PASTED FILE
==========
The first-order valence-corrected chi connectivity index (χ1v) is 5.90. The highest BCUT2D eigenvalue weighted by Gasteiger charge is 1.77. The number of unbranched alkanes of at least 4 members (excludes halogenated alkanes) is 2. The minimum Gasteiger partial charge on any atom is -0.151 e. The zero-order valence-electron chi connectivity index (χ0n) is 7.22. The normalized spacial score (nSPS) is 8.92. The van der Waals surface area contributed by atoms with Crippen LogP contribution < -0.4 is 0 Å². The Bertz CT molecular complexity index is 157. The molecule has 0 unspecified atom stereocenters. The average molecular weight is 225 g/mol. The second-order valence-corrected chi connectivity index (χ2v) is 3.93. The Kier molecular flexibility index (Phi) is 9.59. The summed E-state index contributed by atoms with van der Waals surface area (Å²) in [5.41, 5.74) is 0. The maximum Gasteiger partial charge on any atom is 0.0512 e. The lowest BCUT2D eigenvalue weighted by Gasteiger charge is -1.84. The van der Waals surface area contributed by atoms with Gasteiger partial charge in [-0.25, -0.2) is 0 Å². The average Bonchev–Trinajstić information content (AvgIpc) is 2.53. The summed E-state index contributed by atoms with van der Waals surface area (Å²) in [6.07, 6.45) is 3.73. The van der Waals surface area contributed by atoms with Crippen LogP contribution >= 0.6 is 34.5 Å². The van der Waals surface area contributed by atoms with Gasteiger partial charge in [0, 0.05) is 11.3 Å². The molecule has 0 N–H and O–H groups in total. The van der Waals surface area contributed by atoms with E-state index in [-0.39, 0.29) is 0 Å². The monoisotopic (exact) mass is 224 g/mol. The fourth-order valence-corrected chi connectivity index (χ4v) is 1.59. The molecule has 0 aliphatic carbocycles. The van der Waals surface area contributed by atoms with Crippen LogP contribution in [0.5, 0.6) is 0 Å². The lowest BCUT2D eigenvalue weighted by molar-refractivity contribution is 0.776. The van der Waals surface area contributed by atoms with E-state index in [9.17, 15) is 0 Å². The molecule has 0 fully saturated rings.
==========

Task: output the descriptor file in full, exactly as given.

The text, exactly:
The first-order valence-corrected chi connectivity index (χ1v) is 5.90. The highest BCUT2D eigenvalue weighted by Gasteiger charge is 1.77. The number of unbranched alkanes of at least 4 members (excludes halogenated alkanes) is 2. The minimum Gasteiger partial charge on any atom is -0.151 e. The zero-order valence-electron chi connectivity index (χ0n) is 7.22. The normalized spacial score (nSPS) is 8.92. The van der Waals surface area contributed by atoms with Crippen LogP contribution < -0.4 is 0 Å². The Bertz CT molecular complexity index is 157. The molecule has 0 unspecified atom stereocenters. The average molecular weight is 225 g/mol. The second-order valence-corrected chi connectivity index (χ2v) is 3.93. The Kier molecular flexibility index (Phi) is 9.59. The summed E-state index contributed by atoms with van der Waals surface area (Å²) in [5.41, 5.74) is 0. The maximum Gasteiger partial charge on any atom is 0.0512 e. The lowest BCUT2D eigenvalue weighted by Gasteiger charge is -1.84. The van der Waals surface area contributed by atoms with Gasteiger partial charge in [-0.25, -0.2) is 0 Å². The average Bonchev–Trinajstić information content (AvgIpc) is 2.53. The summed E-state index contributed by atoms with van der Waals surface area (Å²) in [6.07, 6.45) is 3.73. The van der Waals surface area contributed by atoms with Crippen LogP contribution >= 0.6 is 34.5 Å². The van der Waals surface area contributed by atoms with Gasteiger partial charge in [0, 0.05) is 11.3 Å². The molecule has 0 N–H and O–H groups in total. The van der Waals surface area contributed by atoms with E-state index in [-0.39, 0.29) is 0 Å². The monoisotopic (exact) mass is 224 g/mol. The fourth-order valence-corrected chi connectivity index (χ4v) is 1.59. The molecule has 0 aliphatic carbocycles. The van der Waals surface area contributed by atoms with Crippen LogP contribution in [0.5, 0.6) is 0 Å². The lowest BCUT2D eigenvalue weighted by molar-refractivity contribution is 0.776. The van der Waals surface area contributed by atoms with E-state index in [9.17, 15) is 0 Å². The molecule has 0 fully saturated rings.